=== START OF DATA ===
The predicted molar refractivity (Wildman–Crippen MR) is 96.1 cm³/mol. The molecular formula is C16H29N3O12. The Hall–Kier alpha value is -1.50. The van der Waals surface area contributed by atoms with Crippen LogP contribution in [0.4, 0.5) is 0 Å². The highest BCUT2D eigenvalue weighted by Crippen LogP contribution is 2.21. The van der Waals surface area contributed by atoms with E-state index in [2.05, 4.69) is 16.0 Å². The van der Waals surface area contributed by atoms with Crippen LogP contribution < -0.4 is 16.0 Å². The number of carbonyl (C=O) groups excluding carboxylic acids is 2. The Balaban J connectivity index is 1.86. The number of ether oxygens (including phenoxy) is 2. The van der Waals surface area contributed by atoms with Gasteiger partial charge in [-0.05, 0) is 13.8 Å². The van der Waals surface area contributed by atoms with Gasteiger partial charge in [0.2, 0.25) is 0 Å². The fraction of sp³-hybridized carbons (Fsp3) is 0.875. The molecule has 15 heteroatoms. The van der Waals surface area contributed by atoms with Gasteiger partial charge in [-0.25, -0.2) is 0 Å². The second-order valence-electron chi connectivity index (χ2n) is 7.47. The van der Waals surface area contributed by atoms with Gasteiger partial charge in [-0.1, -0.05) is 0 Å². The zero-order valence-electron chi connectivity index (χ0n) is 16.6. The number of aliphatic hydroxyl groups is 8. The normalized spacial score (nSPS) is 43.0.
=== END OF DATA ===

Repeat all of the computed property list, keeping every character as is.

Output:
The predicted molar refractivity (Wildman–Crippen MR) is 96.1 cm³/mol. The molecular formula is C16H29N3O12. The Hall–Kier alpha value is -1.50. The van der Waals surface area contributed by atoms with Crippen LogP contribution in [0.4, 0.5) is 0 Å². The highest BCUT2D eigenvalue weighted by Crippen LogP contribution is 2.21. The van der Waals surface area contributed by atoms with E-state index in [2.05, 4.69) is 16.0 Å². The van der Waals surface area contributed by atoms with Crippen LogP contribution < -0.4 is 16.0 Å². The number of carbonyl (C=O) groups excluding carboxylic acids is 2. The Balaban J connectivity index is 1.86. The number of ether oxygens (including phenoxy) is 2. The van der Waals surface area contributed by atoms with Gasteiger partial charge in [-0.05, 0) is 13.8 Å². The van der Waals surface area contributed by atoms with Gasteiger partial charge in [0.2, 0.25) is 0 Å². The fraction of sp³-hybridized carbons (Fsp3) is 0.875. The molecule has 15 heteroatoms. The van der Waals surface area contributed by atoms with Gasteiger partial charge in [-0.25, -0.2) is 0 Å². The second-order valence-electron chi connectivity index (χ2n) is 7.47. The van der Waals surface area contributed by atoms with Gasteiger partial charge in [-0.1, -0.05) is 0 Å². The zero-order valence-electron chi connectivity index (χ0n) is 16.6. The number of aliphatic hydroxyl groups is 8. The normalized spacial score (nSPS) is 43.0.